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Competing Narratives in Swedish State Autobiographies

Sweden has long promoted the deep running self-perception of its socially and politically progressive nature as a nation, a perception clearly visible in the eagerness of the Swedish state to project itself as a force for peace and equality in the world. In line with this self-image, the Swedish government announced its explicitly feminist foreign policy (FP) in 2014 – first of its kind. Yet, Sweden’s simultaneous role as a significant global weapons manufacturer has fundamentally disrupted the narrative templates of non-violence and collective security that inform the feminist foreign policy identity. To understand the role of identity in this battle over Sweden’s foreign relations, in what follows I combine the insights gained from biographical narrative and role conception approaches to foreign policy behaviour, with special attention to processes of domestic contestation and the strategic manipulation and negotiation of national narratives. By so doing, I explore the competing narrative frames, each drawing on key historical Swedish role conceptions, that animate the ongoing dispute between Swedish arms export promotors and feminist foreign policy practitioners.

Through paying attention to the strategic reframing of the same narrative templates and central role identities by both factions, though for competing political (and economic) purposes, I analyse how and to what extent continued arms exports pose a challenge to the identity of Swedish feminist foreign policy, in theory as well as in practice. The confidence and legitimacy of Sweden’s feminist FP agenda continues to hang by a thin thread due to its inability to deal with the opposite biographical narratives of Sweden as a neutral state, dependent on its vast defence industry and arms exporting relations.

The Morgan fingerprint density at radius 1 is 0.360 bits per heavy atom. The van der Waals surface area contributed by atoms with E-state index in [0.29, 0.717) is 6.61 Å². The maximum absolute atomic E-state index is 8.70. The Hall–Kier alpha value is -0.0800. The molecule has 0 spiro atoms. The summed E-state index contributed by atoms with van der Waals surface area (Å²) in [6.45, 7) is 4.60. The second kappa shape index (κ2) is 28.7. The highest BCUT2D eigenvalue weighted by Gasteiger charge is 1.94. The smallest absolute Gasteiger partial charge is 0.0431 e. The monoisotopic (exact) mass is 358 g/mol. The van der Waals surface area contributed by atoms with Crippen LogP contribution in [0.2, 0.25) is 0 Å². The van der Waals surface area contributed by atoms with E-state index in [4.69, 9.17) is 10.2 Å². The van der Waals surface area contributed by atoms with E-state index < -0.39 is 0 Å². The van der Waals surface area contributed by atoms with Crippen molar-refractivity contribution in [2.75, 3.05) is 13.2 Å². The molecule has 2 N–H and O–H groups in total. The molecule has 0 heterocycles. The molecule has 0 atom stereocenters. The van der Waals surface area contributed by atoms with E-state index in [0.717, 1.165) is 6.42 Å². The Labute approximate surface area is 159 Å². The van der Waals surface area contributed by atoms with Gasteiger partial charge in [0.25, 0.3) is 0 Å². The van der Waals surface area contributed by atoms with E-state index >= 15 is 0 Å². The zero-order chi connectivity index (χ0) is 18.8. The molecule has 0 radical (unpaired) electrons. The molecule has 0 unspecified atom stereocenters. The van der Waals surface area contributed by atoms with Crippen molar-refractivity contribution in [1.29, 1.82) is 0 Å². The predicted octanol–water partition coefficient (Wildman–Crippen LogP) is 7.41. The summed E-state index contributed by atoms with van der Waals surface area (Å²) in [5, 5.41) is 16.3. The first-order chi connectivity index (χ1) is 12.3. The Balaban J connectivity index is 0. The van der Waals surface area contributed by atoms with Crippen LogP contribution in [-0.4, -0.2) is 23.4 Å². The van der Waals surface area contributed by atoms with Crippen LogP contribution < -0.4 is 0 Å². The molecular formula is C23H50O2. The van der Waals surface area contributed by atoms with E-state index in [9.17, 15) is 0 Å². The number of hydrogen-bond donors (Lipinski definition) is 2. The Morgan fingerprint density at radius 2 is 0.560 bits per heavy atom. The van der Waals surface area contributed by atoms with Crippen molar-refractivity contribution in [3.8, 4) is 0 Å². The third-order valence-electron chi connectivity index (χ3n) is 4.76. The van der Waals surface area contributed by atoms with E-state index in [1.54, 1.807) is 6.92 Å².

Locating Identity in Foreign Policy 

Identity has enjoyed an increasingly central place in International Relations (IR) and relevant sub-field literature concerning state action and foreign policy behaviour since the late 1980s (see Berenskoetter 2010, Epstein 2010, Hopf 2005, Khan 2017, Laffey 2000, Lebow 2016, Ringmar 1996). IR and related scholars – including role identity theorists and foreign policy analysts – were interested in how to explain the formation of collective identities, such as national communities and the role of identitarian claims in shaping state internal and external policy formulation (Aggestam 1999, Holsti 1970, Hopf 2005). To this end, they found inspiration in poststructural and social-psychological approaches to how experiences of Self and Other are formed and identification processes take place (see Brubaker and Cooper 2000). Building on such literature, I am especially interested in the ways in which state actors construct and draw on collective narrative templates to provide a sense of ontological security and legitimise either policy perpetuation or change through references to commonplace national role conceptions and state autobiographies (Berenskoetter 2014, Holsti 1970, Subotic 2016, Walker 1987).